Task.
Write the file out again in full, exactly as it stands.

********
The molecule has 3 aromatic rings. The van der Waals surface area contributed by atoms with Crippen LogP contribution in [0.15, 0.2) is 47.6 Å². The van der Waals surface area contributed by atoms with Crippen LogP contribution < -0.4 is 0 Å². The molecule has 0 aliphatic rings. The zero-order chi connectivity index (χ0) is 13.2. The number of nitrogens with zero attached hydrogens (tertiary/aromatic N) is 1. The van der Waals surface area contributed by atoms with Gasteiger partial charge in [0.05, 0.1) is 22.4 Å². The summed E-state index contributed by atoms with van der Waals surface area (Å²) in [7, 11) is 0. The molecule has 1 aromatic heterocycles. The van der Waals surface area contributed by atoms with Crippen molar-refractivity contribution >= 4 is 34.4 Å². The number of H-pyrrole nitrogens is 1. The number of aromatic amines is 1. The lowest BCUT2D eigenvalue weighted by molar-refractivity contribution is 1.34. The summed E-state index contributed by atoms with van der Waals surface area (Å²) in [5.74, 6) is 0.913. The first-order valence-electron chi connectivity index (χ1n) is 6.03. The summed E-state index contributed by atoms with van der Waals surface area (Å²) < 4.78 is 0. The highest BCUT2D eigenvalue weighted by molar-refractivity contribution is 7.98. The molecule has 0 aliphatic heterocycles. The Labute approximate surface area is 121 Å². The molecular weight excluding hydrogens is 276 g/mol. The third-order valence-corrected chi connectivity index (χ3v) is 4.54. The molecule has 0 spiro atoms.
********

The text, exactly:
The molecule has 3 aromatic rings. The van der Waals surface area contributed by atoms with Crippen LogP contribution in [0.15, 0.2) is 47.6 Å². The van der Waals surface area contributed by atoms with Crippen LogP contribution < -0.4 is 0 Å². The molecule has 0 aliphatic rings. The zero-order chi connectivity index (χ0) is 13.2. The number of nitrogens with zero attached hydrogens (tertiary/aromatic N) is 1. The van der Waals surface area contributed by atoms with Gasteiger partial charge in [0.05, 0.1) is 22.4 Å². The summed E-state index contributed by atoms with van der Waals surface area (Å²) in [7, 11) is 0. The molecule has 1 aromatic heterocycles. The van der Waals surface area contributed by atoms with Crippen molar-refractivity contribution >= 4 is 34.4 Å². The number of H-pyrrole nitrogens is 1. The number of aromatic amines is 1. The lowest BCUT2D eigenvalue weighted by molar-refractivity contribution is 1.34. The summed E-state index contributed by atoms with van der Waals surface area (Å²) in [5.74, 6) is 0.913. The first-order valence-electron chi connectivity index (χ1n) is 6.03. The summed E-state index contributed by atoms with van der Waals surface area (Å²) < 4.78 is 0. The highest BCUT2D eigenvalue weighted by molar-refractivity contribution is 7.98. The molecule has 0 aliphatic heterocycles. The Labute approximate surface area is 121 Å². The molecular weight excluding hydrogens is 276 g/mol. The third-order valence-corrected chi connectivity index (χ3v) is 4.54. The molecule has 0 spiro atoms.